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Then I added a second thing and banged on about that too.

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I did a thing about tokenism and … well, I don’t know what my point was there. Feel free to read it and let me know.

Oh, and then I added some nonsense to Jason Arnopp’s blog post about hands.

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OCTOBER

I kicked off October by contrasting Rose Tyler with Jurassic Park … which, you know, is clearly two different things and needs a blog explaining why.

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And then … the future arrived!

I meant to take a photo of myself with my trousers on inside out … but I didn’t. Possibly because I don’t think I wore any in October.

Instead of wearing trousers, I watched some videos about deleted scenes from all three Star Wars films:

I say three because I’m a prequel denier. At that point I was adamant there were only three Star Wars films. Now, of course, there’s been another half of a Star Wars film.

Hopefully we’ll find out in a couple of years whether or not any of it makes sense.

NOVEMBER

Just when you thought I’d forgotten about it, another #PhonePhill – this time with William Gallagher. He’s written a book, you know. Bits of it are about me.

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Inspired by the resurgence of telephonic communication, I immediately didn’t do it again and instead waffled on about River Theory …

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Expressed my love for the Verity podcast …

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And raved on and on and on about this speech from Doctor Who:

Oh, and I found this photo of a Burt Reynolds crab.

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DECEMBER

Which brings us to now. All I did in December was a handful of short blogs about other people’s stuff. Things like:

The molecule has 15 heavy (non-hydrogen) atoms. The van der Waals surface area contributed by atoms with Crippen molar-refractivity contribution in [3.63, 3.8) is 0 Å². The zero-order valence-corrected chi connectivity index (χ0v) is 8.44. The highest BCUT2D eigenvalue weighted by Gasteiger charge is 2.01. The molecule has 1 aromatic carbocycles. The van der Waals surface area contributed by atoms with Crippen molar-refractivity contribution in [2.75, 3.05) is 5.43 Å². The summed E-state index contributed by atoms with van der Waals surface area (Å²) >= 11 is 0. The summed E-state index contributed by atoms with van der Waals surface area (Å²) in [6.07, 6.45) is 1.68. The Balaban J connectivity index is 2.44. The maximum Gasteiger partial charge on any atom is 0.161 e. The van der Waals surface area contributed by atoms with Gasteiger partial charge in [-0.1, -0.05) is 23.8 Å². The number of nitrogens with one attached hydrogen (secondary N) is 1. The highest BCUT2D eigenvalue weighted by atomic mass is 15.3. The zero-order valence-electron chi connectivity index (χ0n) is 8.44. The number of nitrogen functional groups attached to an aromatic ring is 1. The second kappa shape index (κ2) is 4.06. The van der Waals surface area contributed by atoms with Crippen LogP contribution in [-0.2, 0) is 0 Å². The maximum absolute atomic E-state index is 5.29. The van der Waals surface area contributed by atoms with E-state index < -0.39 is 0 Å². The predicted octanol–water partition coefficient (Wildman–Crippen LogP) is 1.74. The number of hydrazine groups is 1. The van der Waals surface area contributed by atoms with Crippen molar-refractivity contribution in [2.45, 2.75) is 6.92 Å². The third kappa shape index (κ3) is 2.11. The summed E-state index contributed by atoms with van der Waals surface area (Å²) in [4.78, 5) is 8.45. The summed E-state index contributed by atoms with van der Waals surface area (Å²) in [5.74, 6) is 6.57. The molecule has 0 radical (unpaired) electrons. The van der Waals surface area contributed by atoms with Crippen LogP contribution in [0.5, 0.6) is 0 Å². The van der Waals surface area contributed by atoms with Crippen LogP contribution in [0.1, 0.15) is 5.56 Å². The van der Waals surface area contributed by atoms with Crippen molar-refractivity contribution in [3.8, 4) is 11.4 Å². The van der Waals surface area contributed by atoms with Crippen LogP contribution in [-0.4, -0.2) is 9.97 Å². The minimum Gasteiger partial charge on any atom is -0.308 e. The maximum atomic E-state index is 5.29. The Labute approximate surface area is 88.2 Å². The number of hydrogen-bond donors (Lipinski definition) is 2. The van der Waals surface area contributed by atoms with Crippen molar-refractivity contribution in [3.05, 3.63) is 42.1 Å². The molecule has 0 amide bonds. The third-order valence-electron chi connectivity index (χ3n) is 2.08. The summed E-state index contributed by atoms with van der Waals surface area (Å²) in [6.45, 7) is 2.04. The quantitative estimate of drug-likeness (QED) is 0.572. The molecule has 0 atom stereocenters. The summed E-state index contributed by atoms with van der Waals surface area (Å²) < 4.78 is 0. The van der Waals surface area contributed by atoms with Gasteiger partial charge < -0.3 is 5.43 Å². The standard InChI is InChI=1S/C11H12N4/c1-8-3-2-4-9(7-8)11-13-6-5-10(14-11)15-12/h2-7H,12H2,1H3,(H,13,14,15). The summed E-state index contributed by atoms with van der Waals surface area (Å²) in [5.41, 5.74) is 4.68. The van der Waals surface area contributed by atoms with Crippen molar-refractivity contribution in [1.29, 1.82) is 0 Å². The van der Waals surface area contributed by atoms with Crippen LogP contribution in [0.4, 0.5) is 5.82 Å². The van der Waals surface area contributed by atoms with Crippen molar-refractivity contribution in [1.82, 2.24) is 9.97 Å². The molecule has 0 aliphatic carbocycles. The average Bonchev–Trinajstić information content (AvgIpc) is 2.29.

Arnopp’s patreon campaign, the UK Scriptwriter’s Handbook and the Heaven Sent/Hell Bent scripts.

There were meant to be more, but there wasn’t.

I didn’t even wish you a merry Christmas.

Merry Christmas.

There, I did it.

And so, with this year nearly spent, all eyes turn to the next one.

Hopefully it’ll include at least one blog about my new office:

And loads and loads about my next script to be produced:

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Happy New Year, let’s chat soon.

Categories: #PhonePhill, Bored, Career Path, Christmas Crackers, Industry Musings, My Way, Progress, Publicity, Random Witterings, Rants, Sad Bastard, Someone Else's Way, Sparkle, The Ties That Bind, Things I've Learnt Recently, Two steps back, Writing and life | Tags: , , , , , , , , , , , , , , , , , , | 2 Comments

Vanishing point

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I once accidentally got involved in a discussion/argument about the midpoint of Back to the Future.

It was one of those pointless online scriptwriting debates where lots of people who’ve never sold scripts harangue each other for not following rules laid down by other people who have also never sold scripts and have instead taken to writing books about how people can achieve successful writing careers by following the advice which didn’t work for them.